Security Tips with Captain Security


Cybercriminals are always attempting to get you to open something to install malware on your system. The following are the top 5 filenames that are used:


Make sure you educate your users on what to open and what not to open. And deploy a good email gateway virus scanner to prevent them from even getting to your email system.


According to a Symantec Survey, cyberattacks rose 300% in 2012. The reason? Most small businesses are attractive because they have weaker security systems in place. Small businesses are also flocking to cloud systems that do not incorporate strong encryption technology. This allows hackers to get easy access to sensitive data behind a door with nothing but a simple lock.

How can you prevent from being attacked? Make sure you patch your largest vulnerability – your people. Have them use strong passwords and teach them to look for sketchy emails. You should also invest in the best cloud security application you can afford.


Weak passwords are one of five easy ways for a hacker to gain access to an account. Did you know that 80% of all cyberattacks involve weak passwords and 55% of people utilize one password for all logins?

A hacker with a $300 dollar graphics card can run 420,000,000,000 simple lowercase password combinations in just over one minute.

Your best defense is to have a unique password for each account. If someone compromises your Facebook account, they then can’t use the same password to access your Amazon or brokerage account.

Also make sure you have special characters in your password. It should not be a dictionary word; make it gibberish.


You should have some sort of Anti-Virus on your mobile device. Mobile devices are being targeted by scammers and hackers for exploit. With waves of people using smart phones and the lack of understanding about security, the mobile device platform makes it an easy target.

There are numerous anti-virus platforms that exist. I would suggest picking one you can trust.


From time to time you need help and you rely on user forums. I want to caution you on what you put on those forums. Helpful people are on those forums along with dangerous people. The dangerous people can use what you post for an attack against you. Operating system, switch types, backup types and details about your operation are a “no no“. If you do need to post these types of details, use an email address that is not related to your company or create an email for solely for use forums.


Be careful with who you trust. One of the easiest ways to be compromised is to give away your password. Scammers are excellent at what they call “social engineering”. One of the big tips I have is: if someone is asking for information over the phone, ask to call them back to verify the number. If they have problem doing that, then they are more than likely not legit. This is especially true for credit card and social security numbers. Bottom line: Be careful what you give out.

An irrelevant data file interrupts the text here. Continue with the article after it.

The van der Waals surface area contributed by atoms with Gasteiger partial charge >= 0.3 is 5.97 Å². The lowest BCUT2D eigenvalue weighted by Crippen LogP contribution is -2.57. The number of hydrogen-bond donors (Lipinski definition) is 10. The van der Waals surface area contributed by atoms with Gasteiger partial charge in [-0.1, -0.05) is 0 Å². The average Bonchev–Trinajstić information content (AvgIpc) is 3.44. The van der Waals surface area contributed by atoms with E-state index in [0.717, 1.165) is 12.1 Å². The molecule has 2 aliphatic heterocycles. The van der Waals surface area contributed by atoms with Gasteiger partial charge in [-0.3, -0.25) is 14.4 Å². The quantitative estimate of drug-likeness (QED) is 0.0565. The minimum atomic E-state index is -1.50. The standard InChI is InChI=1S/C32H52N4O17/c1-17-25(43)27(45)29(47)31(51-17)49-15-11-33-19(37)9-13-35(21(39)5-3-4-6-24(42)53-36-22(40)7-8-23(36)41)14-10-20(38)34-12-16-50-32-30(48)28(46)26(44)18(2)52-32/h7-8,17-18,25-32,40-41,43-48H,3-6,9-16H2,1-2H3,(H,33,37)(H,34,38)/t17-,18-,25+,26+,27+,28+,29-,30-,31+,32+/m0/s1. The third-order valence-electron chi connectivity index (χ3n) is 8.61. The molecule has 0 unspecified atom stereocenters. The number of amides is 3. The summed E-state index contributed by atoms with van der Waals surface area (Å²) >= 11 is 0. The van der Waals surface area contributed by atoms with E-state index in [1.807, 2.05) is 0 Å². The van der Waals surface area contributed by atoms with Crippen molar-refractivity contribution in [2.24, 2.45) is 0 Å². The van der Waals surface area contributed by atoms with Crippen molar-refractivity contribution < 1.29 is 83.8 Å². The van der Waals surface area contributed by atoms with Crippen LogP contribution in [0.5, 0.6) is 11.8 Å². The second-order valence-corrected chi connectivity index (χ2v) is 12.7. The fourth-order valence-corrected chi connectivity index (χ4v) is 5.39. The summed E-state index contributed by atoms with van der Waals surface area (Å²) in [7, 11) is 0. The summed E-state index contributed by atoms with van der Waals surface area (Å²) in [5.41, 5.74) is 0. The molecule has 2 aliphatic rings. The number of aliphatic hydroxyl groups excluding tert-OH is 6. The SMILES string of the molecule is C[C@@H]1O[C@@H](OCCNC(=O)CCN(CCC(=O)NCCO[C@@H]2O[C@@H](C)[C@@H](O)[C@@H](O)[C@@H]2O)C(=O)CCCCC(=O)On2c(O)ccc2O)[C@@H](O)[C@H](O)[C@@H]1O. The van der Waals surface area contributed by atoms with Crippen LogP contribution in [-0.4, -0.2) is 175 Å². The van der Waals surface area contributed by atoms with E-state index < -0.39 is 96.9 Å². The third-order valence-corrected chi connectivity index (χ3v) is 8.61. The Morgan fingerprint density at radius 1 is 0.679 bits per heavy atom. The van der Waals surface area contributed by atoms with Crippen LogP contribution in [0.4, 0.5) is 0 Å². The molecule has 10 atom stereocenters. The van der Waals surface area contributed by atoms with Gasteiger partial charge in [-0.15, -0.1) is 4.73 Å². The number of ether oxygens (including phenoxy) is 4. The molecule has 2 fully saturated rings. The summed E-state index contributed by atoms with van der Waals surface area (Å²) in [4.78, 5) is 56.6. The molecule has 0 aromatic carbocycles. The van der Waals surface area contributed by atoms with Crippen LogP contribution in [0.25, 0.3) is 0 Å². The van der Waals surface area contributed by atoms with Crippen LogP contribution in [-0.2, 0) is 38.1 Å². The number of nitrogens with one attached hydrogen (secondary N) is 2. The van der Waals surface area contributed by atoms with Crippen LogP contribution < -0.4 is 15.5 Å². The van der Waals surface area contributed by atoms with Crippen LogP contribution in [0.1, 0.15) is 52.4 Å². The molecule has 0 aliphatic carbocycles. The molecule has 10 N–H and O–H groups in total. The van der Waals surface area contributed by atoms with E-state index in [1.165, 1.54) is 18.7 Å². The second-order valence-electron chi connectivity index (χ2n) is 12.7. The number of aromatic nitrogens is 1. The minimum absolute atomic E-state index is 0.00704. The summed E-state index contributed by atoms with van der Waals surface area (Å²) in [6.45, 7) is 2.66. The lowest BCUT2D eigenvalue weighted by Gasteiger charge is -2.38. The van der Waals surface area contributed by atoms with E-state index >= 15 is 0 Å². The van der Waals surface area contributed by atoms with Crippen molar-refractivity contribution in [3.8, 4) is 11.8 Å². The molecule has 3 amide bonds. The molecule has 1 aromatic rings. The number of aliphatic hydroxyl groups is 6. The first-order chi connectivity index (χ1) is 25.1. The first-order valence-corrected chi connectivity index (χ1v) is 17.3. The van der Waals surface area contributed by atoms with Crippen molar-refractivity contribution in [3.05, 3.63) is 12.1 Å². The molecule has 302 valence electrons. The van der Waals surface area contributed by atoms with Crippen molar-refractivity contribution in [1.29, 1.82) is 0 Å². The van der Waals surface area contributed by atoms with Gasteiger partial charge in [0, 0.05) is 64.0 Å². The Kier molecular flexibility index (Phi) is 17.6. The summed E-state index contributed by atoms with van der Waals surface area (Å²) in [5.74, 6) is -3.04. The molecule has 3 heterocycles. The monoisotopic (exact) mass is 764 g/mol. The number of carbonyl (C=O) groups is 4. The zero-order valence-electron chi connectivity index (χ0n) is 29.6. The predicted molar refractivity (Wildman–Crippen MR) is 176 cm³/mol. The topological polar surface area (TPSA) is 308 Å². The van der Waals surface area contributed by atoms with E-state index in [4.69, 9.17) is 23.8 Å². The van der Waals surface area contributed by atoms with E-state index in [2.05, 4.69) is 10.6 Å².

File sharing sites such as Dropbox make it very easy to share files. They also make it very easy to be hacked.

My first suggestion is: if you have data that is sensitive, be careful before putting it on a file sharing site such as this. If you do put it on a site like this, make sure you have a strong password that you change every 90 days.

Some file sharing services are starting to offer 2 factor authentications. If you have data that needs to be secure, you should enable 2 factor authentication.


Security consultant Steve Stasiukonis was hired to test security awareness at a credit union. He loaded malicious software on some old thumb drives and left then on the ground at the parking lot at the credit union. Each time an employee used the thumb drive, it loaded software and reported who used the USB key. While this was harmless, a real criminal or hacker could have used it to compromise your security. Make sure you are making your employees aware of this trick. More information can be found here


You can get a copy of your credit report from the three major credit bureaus every year. (Federal law gives you the right to one free credit report from the three credit bureaus: Equifax, Experian, and TransUnion —

You should consider checking those reports to make sure everything on your credit report is accurate. You can also stagger the request so you can get a report once every four months. It is a good way to watch for identity theft or for inaccurate information on your credit.


This seems like a no brainer, but I have seen numerous clients over the years not lock their computer when they walk away. I have also seen some bad things happen because of it. I have seen people send an email as a joke to everyone and the joke went to clients. I have seen people obtain sensitive information from not following this simple technique. Lock your computer when you are away from it.